Why It’s Good for your Heart
Because walking is a simple, low-impact activity, it can significantly improve cardiac health by lowering the risk of heart disease and stroke.

How to Do It

  • Step 1: Choose comfortable footwear and find a safe place to walk, like a park or walking trail.
  • Step 2: Start with a gentle 5-minute warm-up at a slow pace.
  • Step 3: Gradually increase your speed until you're walking briskly.
  • Step 4: Aim to walk briskly for at least 30 minutes. If you’re just starting, it's okay to break this into shorter sessions.
  • Step 5: Cool down with a 5-minute slower walk and stretch gently.

If you’re curious what a brisk walk feels like, you should be able to comfortably talk but not sing. Yeah, that may sound odd but try it, you’ll see what we mean.


Why It’s Good for your Heart
Cycling helps strengthen heart muscles, lowers resting pulse, and reduces cholesterol levels.

How to Do It

  • Step 1: Choose a properly sized bike and adjust the seat so that your legs have a slight bend even at the pedal’s lowest point.
  • Step 2: Start cycling at a low intensity to warm up.
  • Step 3: Gradually increase the pace and resistance according to your fitness level.
  • Step 4: Aim for at least 30 minutes of continuous cycling, or try interval training for more intensity.
  • Step 5: End with a cool-down period by cycling at a slow pace for 5 minutes.


Why It’s Good for your Heart
Swimming is an excellent workout for your whole cardiovascular system, not only improving your heart rate but also your blood flow, all while being gentle on your joints.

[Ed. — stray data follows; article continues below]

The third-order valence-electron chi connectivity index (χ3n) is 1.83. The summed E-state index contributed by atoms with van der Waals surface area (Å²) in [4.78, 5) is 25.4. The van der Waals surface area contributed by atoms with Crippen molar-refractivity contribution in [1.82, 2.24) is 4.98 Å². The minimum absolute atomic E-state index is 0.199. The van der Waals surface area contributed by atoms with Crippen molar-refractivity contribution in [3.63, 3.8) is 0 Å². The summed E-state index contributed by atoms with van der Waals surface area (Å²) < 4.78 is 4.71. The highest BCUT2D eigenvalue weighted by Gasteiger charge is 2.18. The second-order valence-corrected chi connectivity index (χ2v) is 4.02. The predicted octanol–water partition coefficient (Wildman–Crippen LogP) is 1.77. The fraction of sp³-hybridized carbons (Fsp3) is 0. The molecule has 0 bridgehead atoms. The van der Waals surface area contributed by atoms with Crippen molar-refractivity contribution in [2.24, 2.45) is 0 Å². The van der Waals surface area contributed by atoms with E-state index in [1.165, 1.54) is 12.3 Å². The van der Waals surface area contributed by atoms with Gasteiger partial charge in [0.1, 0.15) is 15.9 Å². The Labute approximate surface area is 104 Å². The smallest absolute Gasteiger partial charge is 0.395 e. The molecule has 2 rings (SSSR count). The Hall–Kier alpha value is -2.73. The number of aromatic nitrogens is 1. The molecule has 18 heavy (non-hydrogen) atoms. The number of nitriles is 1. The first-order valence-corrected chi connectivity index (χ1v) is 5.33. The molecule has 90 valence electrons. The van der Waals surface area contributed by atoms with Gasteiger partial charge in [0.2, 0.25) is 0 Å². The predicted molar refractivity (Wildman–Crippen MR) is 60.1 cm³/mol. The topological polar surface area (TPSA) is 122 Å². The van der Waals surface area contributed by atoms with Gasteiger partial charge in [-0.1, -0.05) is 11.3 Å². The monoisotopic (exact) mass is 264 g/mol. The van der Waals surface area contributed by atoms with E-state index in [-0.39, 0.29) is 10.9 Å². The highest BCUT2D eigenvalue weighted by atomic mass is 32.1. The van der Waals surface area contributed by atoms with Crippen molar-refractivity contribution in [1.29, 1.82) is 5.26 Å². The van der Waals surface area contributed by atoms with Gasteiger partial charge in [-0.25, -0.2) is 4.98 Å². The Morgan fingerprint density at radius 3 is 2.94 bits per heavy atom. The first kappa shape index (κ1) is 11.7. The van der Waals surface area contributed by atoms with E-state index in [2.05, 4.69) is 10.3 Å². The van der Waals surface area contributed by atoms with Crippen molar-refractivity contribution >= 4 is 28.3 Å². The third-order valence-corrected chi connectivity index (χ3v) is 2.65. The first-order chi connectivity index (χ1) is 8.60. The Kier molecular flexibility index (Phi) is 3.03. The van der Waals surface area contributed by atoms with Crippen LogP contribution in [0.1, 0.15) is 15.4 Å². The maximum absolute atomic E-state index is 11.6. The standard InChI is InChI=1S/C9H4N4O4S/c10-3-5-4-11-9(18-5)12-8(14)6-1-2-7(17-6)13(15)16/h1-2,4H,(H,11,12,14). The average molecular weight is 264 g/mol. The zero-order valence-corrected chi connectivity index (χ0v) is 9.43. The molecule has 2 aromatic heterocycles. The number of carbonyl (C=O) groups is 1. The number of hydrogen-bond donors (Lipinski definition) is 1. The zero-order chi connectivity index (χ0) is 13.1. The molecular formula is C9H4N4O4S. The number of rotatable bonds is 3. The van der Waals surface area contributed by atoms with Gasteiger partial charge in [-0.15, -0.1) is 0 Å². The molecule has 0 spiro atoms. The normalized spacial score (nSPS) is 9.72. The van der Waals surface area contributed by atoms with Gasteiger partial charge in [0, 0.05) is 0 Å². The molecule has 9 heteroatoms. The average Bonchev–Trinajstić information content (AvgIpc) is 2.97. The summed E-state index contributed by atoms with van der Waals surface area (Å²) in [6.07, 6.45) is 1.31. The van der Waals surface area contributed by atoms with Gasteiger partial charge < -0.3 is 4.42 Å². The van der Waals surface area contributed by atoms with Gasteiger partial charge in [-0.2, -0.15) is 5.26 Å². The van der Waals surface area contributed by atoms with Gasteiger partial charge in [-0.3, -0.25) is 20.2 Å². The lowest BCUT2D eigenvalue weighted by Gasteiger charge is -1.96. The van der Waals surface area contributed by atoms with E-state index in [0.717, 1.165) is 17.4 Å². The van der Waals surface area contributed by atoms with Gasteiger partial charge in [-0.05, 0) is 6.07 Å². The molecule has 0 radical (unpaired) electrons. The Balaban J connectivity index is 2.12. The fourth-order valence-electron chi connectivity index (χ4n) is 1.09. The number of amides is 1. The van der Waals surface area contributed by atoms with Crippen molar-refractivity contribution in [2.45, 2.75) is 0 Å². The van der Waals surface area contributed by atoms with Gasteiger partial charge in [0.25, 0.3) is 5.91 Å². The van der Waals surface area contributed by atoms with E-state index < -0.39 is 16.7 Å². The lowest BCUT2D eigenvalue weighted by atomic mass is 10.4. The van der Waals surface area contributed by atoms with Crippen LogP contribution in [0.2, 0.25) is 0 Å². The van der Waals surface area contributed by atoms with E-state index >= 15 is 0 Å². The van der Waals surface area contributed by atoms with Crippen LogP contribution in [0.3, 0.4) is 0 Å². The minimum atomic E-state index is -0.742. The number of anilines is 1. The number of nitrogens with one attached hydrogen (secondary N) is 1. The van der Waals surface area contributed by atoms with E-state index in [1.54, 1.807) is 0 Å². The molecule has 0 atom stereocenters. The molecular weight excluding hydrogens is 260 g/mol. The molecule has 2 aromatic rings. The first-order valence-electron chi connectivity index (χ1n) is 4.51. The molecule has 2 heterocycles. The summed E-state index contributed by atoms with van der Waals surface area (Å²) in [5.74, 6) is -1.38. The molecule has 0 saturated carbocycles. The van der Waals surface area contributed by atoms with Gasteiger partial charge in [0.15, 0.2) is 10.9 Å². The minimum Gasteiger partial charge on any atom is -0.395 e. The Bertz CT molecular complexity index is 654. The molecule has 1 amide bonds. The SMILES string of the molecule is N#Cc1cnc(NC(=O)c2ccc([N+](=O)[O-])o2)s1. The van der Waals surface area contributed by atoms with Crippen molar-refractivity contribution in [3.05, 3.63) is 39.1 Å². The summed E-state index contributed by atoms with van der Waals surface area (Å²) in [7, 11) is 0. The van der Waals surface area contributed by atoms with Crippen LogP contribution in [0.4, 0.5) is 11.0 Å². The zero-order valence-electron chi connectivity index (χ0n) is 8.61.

How to Do It

  • Step 1: This may sound obvious but... learn to swim. That’s kind of a necessary prerequisite.
  • Step 2: Begin with a warm-up, swimming slowly for about five minutes.
  • Step 3: Increase your pace and swim laps for 20-30 minutes. Try different strokes to engage all muscle groups.
  • Step 4: Cool down by swimming slowly for another five minutes.
  • Step 5: Stretch out on the side of the pool to end your session.

Strength Training

Why It’s Good for your Heart
Building muscle helps control body fat, improves metabolism, and reduces stress on the heart.

How to Do It

  • Step 1: Start with lighter weights to focus on form and prevent injury.
  • Step 2: Perform exercises targeting major muscle groups. Include movements like squats, presses, and lifts.
  • Step 3: Do 8-12 repetitions per set and aim for 2-3 sets per exercise.
  • Step 4: Ensure each session includes a 5-minute warm-up and cool-down phase.


Why It’s Good for your Heart
Yoga can help reduce stress, lower blood pressure, and improve overall heart health.

How to Do It

  • Step 1: Start with basic poses to warm up the body.
  • Step 2: Gradually move into more dynamic sequences or flows that increase heart rate.
  • Step 3: Hold each pose for several breaths or as long as is comfortable.
  • Step 4: Always include a period of relaxation or meditation at the end to help the heart rate normalize.

General Tips for Exercise

  • Consistency is Key: Aim for at least 150 minutes of moderate aerobic activity or 75 minutes of vigorous activity per week.
  • Listen to Your Body: Never push through pain. If you feel dizzy, excessively breathless, or have chest pain, stop immediately and seek medical advice.
  • Stay Hydrated: Drink water before, during, and after exercise to keep your body well hydrated.
  • Mix It Up: Combining different types of exercises can keep your routine interesting and cover all aspects of fitness, from cardiovascular to strength training.

By following these exercises and incorporating them into your weekly routine, you can significantly enhance your heart health. Just remember, it's always advisable to consult with a healthcare provider before starting any new exercise regimen, especially if you have pre-existing health conditions.

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Written by Matthew Stogdon

Matt has been writing for two decades, across print and digital media. He is also an accomplished filmmaker, with several accolades under his belt.